26th Mar, 2021
4 min read
Inheriting dysfunctional code is a rite of passage when it comes to working in
organizations and software development teams. Sooner or later, you’ll be given
code that’s written by someone else.
If it’s not legacy code that was created before your tenure, then it might be
Inheriting dysfunctional code is a rite of passage when it comes to working in organizations and software development teams. Sooner or later, you’ll be given code that’s written by someone else.
If it’s not legacy code that was created before your tenure, then it might be from someone whose method of thinking and writing code isn’t quite as wholesome as it should be.
The code is often an overly complicated solution to a seemingly simple problem. You instinctively know that it shouldn’t be this way but a complete rebuild is off the books.
Everyone wants a green-fields project because it’s easy, but the business can’t exactly press pause for five months on a system that, on the surface, seems to be working just fine.
So, what do you do when you’ve inherited dysfunctional code? You know the kind that makes no logical sense and is coded in a way that resembles a drunk and disoriented spider trying to build a web.
Rebuilding a system doesn’t have to occur in a big bang, complete replacement kind of delivery — especially when upper management is uncomfortable with the idea, or the business deems it affordable.
No one wants to be told that the system they’ve invested thousands of dollars into is not what they paid for.
Micro-rebuilds work on the rationale that you are replacing components at the same time as you’re building them. It’s the act of quarantining certain parts of your software, while chipping off the old to pave way for the new.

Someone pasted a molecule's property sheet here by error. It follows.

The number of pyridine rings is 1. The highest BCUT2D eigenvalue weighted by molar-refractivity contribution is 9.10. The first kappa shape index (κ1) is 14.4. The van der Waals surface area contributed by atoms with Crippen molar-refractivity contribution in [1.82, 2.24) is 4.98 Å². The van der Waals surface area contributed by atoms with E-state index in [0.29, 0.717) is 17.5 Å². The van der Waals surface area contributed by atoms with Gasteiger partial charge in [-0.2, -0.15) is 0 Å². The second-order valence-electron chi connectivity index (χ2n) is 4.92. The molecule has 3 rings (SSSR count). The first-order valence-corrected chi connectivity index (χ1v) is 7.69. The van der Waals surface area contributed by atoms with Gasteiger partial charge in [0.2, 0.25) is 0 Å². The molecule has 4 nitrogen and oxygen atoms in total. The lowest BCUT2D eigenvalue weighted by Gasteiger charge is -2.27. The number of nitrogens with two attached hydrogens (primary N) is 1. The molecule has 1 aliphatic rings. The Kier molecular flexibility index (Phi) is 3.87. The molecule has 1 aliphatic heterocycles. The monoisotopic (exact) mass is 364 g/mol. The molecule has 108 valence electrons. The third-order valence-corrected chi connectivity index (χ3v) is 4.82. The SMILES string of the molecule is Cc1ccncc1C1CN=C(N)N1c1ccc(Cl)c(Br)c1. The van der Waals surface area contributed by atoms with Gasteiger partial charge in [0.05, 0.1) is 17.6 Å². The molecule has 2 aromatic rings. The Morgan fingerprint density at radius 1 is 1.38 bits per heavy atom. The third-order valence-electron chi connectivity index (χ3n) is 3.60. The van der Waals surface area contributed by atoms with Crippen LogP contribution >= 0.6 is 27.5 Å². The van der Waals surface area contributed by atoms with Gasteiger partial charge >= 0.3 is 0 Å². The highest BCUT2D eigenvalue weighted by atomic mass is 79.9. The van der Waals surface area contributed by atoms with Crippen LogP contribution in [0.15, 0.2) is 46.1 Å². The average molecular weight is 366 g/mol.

It’s a common practice in the industry because of time and budget constraints.
Despite the perks of it letting you keep the old system, it can result in a much slower build as developers are split into maintenance, refactoring, and new-build modes. Middleware may need to be developed for the old to work with the new.
PayPal instigated a parallel-build approach back in the early 2000s from Java to Node.js.
Within 18 months, they managed to surpass the original Java app in features and they were able to switch the business over to the new application.
New tech is often very quick to develop with, in contrast to old methods and stacks. It is also easy and cheap to boot up — regardless of size or load demand.
Development teams can be split into two groups — one to maintain and add as necessary while the other creates from scratch until delivery velocity overtakes the old system.
This method of parallel build allowed PayPal to verify and validate the new stack’s delivery speed against the old, in conjunction with delivering a system that’s much more accessible and maintainable.
When a new build is off the books, salvaging code through refactoring may be the only option. However, what does refactoring mean?
Here are some effective methods to help you out.